Wednesday, 26 January 2011

We're S-H-O-P-P-I-N-G. We're Shopping.

Friends! Next time you come… bring your own sugar.

Never mind the sugar, how about a pair of marigolds and an offer to do the washing up?

The sugar slogan is an old wartime advert, encouraging everyone to do their bit to conserve resources. I’m intrigued by the Green MP Caroline Lucas getting involved in an effort to find out if the way we lived during the wars can teach us how to live today.

I sort of understand her point when she says: “
It would be wrong to glamorise (glamourise, perhaps?) the second world war. But it would also be wrong to ignore the experiences and wisdom of those who lived through it.”
But it’s this sort of thing that makes it easy for other politicians and the press to portray the Greens as extremist dreamers. It’s a difficult message to get across to the public - war time living had benefits we should apply today. What’s that about conserving? You can’t hear what I’m saying over the noise of your X Box and the fact you’re on your second sack of Monster Munch?

One of the best ways we can help the environment and support our local economies is to shop local. Sadly, we’re human and love convenience. A brave soul recently had a letter published in the Nairnshire Telegraph (a black and white legend on a par with a Buster Keaton movie - and containing just as many thrills and laughs) expressing her appreciation of small independent shops and pointing out she wouldn’t care if the out of town Sainsbury’s didn’t come about.

Meantime it seems the ‘Tesco Tax’ proposed by John Swinney has been squashed by the childish opposition MSPs who failed to offer an alternative way of raising funds. It would only have affected a tiny number of big stores, increasing their rates in Scotland to what they already pay in England. In some cases they would have been asked to contribute over the course of a year what they make in profit in a single day. Surely not much to ask?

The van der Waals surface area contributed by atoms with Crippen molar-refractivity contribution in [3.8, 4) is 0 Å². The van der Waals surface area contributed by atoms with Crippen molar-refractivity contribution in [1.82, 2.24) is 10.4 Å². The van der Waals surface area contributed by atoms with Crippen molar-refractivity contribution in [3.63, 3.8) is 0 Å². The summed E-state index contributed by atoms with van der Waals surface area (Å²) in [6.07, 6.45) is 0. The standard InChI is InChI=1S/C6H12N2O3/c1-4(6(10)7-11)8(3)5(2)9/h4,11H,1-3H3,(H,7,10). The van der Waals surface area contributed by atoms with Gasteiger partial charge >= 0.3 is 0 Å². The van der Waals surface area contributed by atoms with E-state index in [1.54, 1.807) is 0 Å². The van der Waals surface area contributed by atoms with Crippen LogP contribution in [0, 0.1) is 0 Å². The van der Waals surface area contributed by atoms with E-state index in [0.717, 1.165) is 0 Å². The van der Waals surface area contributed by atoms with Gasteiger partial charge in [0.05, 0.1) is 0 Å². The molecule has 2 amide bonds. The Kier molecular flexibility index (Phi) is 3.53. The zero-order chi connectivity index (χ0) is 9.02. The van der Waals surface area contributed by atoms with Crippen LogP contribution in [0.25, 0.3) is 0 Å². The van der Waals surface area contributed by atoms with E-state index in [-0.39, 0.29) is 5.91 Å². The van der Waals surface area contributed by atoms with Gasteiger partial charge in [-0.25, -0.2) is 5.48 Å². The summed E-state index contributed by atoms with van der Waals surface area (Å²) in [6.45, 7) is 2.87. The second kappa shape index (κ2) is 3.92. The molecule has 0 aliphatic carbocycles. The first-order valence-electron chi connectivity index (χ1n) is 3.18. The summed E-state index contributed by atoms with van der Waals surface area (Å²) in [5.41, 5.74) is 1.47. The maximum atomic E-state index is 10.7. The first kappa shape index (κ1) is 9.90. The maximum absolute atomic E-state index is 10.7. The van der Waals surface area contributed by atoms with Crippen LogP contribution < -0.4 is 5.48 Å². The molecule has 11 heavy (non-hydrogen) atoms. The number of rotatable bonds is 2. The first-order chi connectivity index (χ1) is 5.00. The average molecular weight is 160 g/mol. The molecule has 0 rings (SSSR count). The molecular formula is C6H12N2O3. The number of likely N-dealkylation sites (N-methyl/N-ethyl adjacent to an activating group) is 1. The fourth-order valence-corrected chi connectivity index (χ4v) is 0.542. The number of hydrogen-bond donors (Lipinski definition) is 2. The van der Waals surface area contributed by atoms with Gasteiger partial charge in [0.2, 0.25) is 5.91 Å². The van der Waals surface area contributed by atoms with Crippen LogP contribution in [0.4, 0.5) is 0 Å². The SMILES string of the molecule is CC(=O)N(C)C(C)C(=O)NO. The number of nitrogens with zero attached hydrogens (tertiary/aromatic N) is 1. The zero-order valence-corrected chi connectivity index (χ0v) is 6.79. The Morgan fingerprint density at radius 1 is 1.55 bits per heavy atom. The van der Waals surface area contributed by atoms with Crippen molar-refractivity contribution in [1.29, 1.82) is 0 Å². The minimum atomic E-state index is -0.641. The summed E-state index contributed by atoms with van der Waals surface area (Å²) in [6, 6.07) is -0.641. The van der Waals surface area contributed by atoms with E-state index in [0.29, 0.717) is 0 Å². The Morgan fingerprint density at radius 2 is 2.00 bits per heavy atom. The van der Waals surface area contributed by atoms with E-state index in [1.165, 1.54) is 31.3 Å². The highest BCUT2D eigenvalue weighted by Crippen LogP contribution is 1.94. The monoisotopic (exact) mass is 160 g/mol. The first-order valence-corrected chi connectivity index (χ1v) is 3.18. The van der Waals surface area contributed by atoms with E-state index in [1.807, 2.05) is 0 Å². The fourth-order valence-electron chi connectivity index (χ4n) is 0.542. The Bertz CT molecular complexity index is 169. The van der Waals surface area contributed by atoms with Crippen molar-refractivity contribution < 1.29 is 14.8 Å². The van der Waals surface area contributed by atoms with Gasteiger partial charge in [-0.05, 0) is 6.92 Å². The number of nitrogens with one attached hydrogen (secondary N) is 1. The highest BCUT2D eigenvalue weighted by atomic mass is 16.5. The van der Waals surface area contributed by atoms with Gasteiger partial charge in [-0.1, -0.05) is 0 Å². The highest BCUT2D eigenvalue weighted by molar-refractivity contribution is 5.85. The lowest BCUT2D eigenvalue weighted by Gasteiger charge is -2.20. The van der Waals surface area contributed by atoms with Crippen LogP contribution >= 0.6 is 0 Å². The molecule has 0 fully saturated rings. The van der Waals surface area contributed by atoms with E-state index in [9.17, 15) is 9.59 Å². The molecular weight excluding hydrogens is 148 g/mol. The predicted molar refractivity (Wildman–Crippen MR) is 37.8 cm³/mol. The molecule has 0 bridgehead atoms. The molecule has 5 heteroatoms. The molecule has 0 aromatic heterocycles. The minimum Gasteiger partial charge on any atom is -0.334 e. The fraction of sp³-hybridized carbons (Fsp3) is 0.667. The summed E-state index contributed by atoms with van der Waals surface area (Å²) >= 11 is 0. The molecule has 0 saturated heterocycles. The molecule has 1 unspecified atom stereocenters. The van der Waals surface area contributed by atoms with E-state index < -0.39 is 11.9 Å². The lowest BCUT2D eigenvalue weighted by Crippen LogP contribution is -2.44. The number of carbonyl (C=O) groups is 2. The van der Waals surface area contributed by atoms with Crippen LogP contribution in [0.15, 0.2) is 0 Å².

Inverness already enjoys doughnut status (a sweet ring of supermarket shopping and a hole in the middle where there used to be a tasty town centre) - Nairn High Street will soon feel the squeeze and I’m struggling to understand why Forres needs another major retail development.

Let’s hope Forres folk appreciate the vibrancy of their town centre, the benefits local businesses bring and continue to encourage excellent initiatives such as the monthly market - the next one’s on 12 February.

Supermarkets not only provide low skills and uncertain employment but they encourage car journeys and the money they take in doesn’t circulate locally whereas cash spent in independent local shops does benefit the community. Supermarkets are also one of the worst offenders when it comes to packaging. I actually burst out laughing one time in Morrisons when I encountered an individually plastic-wrapped red pepper with a barcode.

The council are gearing up to provide us with one bin for all recyclables, which in many ways is great, but it doesn’t help reduce the amount of packing in the first place. Remember: the three Rs include Reduce.

Meantime it’s interesting to see Highland Council’s suggestion for encouraging recycling. Fines. (Thanks to the Gurn for pointing this out.)

Back to the call to arms to bring your own sugar, go to work on an egg and make do and mend…

When TWMBO was teeny we had plenty of visitors. They always brought cake. Don’t get me wrong - I like a bit of confection. But I’m serious when I say an offer to do chores was what I secretly hoped for. That’s my top tip to anyone visiting a zonked new dad or mum. Never mind the sugar - bring a damp cloth.
 

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